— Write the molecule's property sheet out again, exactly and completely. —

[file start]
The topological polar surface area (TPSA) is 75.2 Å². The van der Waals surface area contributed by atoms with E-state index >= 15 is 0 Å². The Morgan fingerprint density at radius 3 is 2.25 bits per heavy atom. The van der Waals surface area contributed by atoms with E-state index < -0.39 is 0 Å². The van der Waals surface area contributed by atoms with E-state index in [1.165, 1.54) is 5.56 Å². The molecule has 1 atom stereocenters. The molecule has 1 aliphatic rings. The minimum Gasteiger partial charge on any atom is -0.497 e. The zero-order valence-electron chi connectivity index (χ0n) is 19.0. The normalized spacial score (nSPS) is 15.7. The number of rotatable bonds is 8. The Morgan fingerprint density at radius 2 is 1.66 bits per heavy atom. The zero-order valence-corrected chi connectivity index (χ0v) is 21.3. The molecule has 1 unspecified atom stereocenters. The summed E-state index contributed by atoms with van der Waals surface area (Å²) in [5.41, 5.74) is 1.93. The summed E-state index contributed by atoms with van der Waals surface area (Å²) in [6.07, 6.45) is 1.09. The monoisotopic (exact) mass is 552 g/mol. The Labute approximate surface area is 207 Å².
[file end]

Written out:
The topological polar surface area (TPSA) is 75.2 Å². The van der Waals surface area contributed by atoms with E-state index >= 15 is 0 Å². The Morgan fingerprint density at radius 3 is 2.25 bits per heavy atom. The van der Waals surface area contributed by atoms with E-state index < -0.39 is 0 Å². The van der Waals surface area contributed by atoms with E-state index in [1.165, 1.54) is 5.56 Å². The molecule has 1 atom stereocenters. The molecule has 1 aliphatic rings. The minimum Gasteiger partial charge on any atom is -0.497 e. The zero-order valence-electron chi connectivity index (χ0n) is 19.0. The normalized spacial score (nSPS) is 15.7. The number of rotatable bonds is 8. The Morgan fingerprint density at radius 2 is 1.66 bits per heavy atom. The zero-order valence-corrected chi connectivity index (χ0v) is 21.3. The molecule has 1 unspecified atom stereocenters. The summed E-state index contributed by atoms with van der Waals surface area (Å²) in [5.41, 5.74) is 1.93. The summed E-state index contributed by atoms with van der Waals surface area (Å²) in [6.07, 6.45) is 1.09. The monoisotopic (exact) mass is 552 g/mol. The Labute approximate surface area is 207 Å².